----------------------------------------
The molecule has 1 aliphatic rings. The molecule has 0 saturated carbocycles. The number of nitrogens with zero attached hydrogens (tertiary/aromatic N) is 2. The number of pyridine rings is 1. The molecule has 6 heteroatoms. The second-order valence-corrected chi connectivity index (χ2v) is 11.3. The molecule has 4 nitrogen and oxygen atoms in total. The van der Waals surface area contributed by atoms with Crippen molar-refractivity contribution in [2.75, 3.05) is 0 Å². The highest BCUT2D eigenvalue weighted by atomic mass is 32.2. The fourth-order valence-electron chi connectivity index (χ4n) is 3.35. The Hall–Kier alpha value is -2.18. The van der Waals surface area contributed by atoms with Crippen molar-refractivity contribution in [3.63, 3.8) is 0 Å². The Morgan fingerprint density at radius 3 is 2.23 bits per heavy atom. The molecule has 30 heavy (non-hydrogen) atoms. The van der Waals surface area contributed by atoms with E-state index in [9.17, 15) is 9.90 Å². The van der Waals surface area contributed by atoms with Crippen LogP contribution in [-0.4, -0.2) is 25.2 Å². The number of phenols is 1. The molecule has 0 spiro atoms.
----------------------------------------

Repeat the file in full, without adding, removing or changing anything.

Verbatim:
The molecule has 1 aliphatic rings. The molecule has 0 saturated carbocycles. The number of nitrogens with zero attached hydrogens (tertiary/aromatic N) is 2. The number of pyridine rings is 1. The molecule has 6 heteroatoms. The second-order valence-corrected chi connectivity index (χ2v) is 11.3. The molecule has 4 nitrogen and oxygen atoms in total. The van der Waals surface area contributed by atoms with Crippen molar-refractivity contribution in [2.75, 3.05) is 0 Å². The highest BCUT2D eigenvalue weighted by atomic mass is 32.2. The fourth-order valence-electron chi connectivity index (χ4n) is 3.35. The Hall–Kier alpha value is -2.18. The van der Waals surface area contributed by atoms with Crippen molar-refractivity contribution in [3.63, 3.8) is 0 Å². The Morgan fingerprint density at radius 3 is 2.23 bits per heavy atom. The molecule has 30 heavy (non-hydrogen) atoms. The van der Waals surface area contributed by atoms with E-state index in [9.17, 15) is 9.90 Å². The van der Waals surface area contributed by atoms with Crippen LogP contribution in [-0.4, -0.2) is 25.2 Å². The number of phenols is 1. The molecule has 0 spiro atoms.